Well think about it.
Dust is ever present in the atmosphere, its a natural thing.
Computer fans on the case suck in air and everything in that air, which includes dust particles.
Dust particles settle down when the system is not in use. Usually they'll settle on the bottom of the case but often end up on top of any peripherial cards you have - graphics cards, modems, etc.
Particles are also attracted to the heatsink fan on top of the processor - because it itself is sucking in air to blow onto the processor. Therefore they accumulate on the heatsink fan as well.
The rest from here is natural physics: A huge collection of dust particles which get stuck together (hence "dust bunnies") form on and behind the heatsink fan. They generate friction on the fan's rotation, which itself generates heat.
Therefore a clogged up fan eventually can't blow enough cold air downwards and will either stop spinning altogether due to being clogged up OR will start blowings its own friction-generated heat downwards as well as any cool air that gets through.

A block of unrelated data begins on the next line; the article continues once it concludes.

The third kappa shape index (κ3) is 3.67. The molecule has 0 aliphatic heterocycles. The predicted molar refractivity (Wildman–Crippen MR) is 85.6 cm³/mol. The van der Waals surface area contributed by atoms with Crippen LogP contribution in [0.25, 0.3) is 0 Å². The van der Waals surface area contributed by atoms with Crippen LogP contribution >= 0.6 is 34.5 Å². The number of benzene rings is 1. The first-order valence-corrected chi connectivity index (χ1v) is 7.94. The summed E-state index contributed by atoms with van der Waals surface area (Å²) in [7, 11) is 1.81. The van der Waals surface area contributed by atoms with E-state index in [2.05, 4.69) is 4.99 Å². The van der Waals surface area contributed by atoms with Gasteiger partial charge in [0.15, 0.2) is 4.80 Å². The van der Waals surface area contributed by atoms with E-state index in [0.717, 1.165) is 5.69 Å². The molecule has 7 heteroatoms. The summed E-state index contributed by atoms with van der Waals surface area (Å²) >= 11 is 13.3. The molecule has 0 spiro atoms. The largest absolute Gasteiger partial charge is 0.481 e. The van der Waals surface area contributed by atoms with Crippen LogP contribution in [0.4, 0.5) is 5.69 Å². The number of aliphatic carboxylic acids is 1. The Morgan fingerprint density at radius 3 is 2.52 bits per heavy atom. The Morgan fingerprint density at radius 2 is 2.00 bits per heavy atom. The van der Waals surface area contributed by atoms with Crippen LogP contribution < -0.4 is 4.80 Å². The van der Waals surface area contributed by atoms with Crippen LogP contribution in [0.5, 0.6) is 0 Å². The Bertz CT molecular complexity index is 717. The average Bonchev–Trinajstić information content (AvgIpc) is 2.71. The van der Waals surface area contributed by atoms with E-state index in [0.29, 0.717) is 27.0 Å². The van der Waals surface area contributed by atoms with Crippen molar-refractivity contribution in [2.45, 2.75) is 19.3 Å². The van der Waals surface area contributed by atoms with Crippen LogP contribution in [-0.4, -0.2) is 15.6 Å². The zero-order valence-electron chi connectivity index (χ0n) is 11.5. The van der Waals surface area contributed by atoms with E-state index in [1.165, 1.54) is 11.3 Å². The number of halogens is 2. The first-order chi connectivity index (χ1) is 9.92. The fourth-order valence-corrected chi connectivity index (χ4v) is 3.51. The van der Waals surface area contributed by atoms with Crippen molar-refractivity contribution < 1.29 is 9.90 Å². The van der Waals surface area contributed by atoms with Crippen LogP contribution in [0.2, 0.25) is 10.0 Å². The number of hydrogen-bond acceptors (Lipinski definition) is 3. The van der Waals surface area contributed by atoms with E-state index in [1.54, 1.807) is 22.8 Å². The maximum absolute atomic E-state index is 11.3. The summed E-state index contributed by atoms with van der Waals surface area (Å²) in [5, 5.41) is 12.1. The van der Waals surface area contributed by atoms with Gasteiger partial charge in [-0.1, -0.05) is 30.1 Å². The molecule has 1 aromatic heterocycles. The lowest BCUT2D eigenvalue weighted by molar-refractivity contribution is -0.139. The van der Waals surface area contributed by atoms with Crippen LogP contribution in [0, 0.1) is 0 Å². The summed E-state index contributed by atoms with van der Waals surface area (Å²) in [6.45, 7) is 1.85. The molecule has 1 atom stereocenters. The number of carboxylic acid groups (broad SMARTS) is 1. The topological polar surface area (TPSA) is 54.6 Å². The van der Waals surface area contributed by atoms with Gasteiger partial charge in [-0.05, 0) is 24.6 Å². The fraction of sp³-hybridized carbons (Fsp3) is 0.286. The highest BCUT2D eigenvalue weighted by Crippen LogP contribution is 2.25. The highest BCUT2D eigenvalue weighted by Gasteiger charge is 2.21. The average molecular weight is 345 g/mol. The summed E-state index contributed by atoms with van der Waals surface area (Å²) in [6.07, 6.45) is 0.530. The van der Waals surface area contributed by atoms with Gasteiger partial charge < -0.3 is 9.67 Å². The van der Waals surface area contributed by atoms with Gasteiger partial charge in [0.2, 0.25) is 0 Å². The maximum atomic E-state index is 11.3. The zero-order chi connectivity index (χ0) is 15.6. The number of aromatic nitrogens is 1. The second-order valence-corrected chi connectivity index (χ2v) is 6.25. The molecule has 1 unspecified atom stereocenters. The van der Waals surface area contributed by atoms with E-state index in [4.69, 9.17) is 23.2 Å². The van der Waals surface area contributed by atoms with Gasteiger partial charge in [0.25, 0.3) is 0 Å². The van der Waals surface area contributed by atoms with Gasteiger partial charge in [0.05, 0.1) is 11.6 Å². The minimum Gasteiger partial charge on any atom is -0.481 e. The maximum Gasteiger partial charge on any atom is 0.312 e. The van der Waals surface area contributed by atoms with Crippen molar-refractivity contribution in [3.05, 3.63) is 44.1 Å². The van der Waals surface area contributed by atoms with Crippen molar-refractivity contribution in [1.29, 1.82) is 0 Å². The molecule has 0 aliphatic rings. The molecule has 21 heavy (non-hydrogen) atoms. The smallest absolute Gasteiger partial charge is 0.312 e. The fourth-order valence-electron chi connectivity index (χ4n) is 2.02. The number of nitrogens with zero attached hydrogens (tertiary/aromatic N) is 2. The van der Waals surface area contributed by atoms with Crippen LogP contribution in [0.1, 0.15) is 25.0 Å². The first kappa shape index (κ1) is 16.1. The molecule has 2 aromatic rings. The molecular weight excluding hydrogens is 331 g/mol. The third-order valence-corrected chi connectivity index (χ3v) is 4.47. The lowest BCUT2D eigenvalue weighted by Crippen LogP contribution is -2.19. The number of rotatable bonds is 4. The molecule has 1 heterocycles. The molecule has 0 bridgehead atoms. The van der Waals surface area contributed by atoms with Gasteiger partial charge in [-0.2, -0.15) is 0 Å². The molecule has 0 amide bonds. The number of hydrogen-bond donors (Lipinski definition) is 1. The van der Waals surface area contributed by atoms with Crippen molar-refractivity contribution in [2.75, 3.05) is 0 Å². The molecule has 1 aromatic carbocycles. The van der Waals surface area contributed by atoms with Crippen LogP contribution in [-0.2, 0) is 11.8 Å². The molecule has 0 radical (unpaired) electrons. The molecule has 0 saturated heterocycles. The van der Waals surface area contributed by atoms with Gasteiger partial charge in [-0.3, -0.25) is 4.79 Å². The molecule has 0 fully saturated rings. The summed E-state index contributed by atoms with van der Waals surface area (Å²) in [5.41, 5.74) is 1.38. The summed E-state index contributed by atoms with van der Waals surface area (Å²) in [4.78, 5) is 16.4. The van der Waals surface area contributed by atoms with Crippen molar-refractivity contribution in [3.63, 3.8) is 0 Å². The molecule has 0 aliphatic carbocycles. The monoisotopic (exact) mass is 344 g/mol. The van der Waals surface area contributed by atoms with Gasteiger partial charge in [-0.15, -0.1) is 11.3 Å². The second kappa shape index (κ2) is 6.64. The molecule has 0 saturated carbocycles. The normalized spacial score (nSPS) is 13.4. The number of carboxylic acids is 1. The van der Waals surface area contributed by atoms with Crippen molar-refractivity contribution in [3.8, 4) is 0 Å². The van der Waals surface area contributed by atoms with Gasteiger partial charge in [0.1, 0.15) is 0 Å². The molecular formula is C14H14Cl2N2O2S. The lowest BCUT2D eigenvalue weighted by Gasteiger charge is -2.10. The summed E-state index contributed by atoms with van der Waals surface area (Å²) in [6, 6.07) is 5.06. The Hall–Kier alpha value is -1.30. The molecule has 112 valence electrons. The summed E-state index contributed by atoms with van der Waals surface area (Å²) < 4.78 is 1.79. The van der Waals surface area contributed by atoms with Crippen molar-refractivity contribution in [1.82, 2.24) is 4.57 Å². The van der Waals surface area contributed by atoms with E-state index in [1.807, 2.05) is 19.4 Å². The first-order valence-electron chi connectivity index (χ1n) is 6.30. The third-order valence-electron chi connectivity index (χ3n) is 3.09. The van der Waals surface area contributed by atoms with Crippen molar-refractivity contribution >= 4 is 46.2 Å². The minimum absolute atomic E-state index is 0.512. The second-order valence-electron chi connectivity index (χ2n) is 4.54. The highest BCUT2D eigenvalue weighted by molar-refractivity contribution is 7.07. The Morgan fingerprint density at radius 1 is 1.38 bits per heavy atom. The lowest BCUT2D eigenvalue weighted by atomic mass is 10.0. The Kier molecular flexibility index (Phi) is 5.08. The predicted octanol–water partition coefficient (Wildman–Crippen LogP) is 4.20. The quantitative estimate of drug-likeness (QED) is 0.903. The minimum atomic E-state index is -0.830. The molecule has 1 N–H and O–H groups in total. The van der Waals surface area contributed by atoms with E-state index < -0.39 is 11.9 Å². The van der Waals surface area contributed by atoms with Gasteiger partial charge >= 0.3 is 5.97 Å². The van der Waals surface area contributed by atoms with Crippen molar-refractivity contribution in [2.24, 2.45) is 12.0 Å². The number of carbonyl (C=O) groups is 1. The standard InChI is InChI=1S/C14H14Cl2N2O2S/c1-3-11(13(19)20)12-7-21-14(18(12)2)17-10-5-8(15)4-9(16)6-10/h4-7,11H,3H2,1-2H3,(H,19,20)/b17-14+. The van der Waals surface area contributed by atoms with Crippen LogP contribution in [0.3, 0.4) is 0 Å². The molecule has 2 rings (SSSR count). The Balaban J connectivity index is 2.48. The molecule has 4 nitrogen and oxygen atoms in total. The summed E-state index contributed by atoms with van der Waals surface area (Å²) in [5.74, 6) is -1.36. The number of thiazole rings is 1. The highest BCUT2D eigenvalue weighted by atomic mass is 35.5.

The result: Overheating, not good for processor heatsinks.
As for overall speed increase: Computers don't like being hot. Most modern processors will throttle their speeds to run slower if they're running too hot in an attempt to cool themselves down before they reach any cut-off point set in the BIOS.
Edited by Neil Jones, 07 November 2005 - 05:44 AM.